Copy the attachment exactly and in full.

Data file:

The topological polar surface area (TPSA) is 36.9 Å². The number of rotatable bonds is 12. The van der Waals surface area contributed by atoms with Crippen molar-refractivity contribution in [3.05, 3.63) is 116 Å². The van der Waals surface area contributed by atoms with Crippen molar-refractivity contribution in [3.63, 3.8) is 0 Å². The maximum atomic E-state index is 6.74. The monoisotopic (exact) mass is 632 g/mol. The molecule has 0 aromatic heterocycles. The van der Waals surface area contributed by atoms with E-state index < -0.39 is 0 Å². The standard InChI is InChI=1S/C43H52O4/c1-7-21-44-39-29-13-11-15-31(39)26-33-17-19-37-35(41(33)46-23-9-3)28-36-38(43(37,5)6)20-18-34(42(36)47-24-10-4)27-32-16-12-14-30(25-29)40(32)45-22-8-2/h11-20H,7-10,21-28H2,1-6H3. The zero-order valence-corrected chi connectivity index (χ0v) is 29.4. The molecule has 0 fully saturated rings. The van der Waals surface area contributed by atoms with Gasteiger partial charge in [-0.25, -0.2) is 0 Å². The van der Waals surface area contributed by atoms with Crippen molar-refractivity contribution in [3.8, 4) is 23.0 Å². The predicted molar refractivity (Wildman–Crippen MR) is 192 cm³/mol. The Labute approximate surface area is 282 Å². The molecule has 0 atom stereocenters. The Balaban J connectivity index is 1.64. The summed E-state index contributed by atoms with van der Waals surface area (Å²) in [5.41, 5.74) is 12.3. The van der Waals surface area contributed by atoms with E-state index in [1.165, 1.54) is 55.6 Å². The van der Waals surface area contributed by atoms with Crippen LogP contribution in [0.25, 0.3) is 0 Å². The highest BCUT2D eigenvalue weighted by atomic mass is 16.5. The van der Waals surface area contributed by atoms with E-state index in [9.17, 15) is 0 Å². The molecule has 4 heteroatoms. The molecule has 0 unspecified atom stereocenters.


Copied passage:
The topological polar surface area (TPSA) is 36.9 Å². The number of rotatable bonds is 12. The van der Waals surface area contributed by atoms with Crippen molar-refractivity contribution in [3.05, 3.63) is 116 Å². The van der Waals surface area contributed by atoms with Crippen molar-refractivity contribution in [3.63, 3.8) is 0 Å². The maximum atomic E-state index is 6.74. The monoisotopic (exact) mass is 632 g/mol. The molecule has 0 aromatic heterocycles. The van der Waals surface area contributed by atoms with E-state index < -0.39 is 0 Å². The standard InChI is InChI=1S/C43H52O4/c1-7-21-44-39-29-13-11-15-31(39)26-33-17-19-37-35(41(33)46-23-9-3)28-36-38(43(37,5)6)20-18-34(42(36)47-24-10-4)27-32-16-12-14-30(25-29)40(32)45-22-8-2/h11-20H,7-10,21-28H2,1-6H3. The zero-order valence-corrected chi connectivity index (χ0v) is 29.4. The molecule has 0 fully saturated rings. The van der Waals surface area contributed by atoms with Gasteiger partial charge in [-0.25, -0.2) is 0 Å². The van der Waals surface area contributed by atoms with Crippen molar-refractivity contribution in [3.8, 4) is 23.0 Å². The predicted molar refractivity (Wildman–Crippen MR) is 192 cm³/mol. The Labute approximate surface area is 282 Å². The molecule has 0 atom stereocenters. The Balaban J connectivity index is 1.64. The summed E-state index contributed by atoms with van der Waals surface area (Å²) in [5.41, 5.74) is 12.3. The van der Waals surface area contributed by atoms with E-state index in [1.165, 1.54) is 55.6 Å². The van der Waals surface area contributed by atoms with Crippen LogP contribution in [0.25, 0.3) is 0 Å². The highest BCUT2D eigenvalue weighted by atomic mass is 16.5. The van der Waals surface area contributed by atoms with E-state index in [9.17, 15) is 0 Å². The molecule has 4 heteroatoms. The molecule has 0 unspecified atom stereocenters.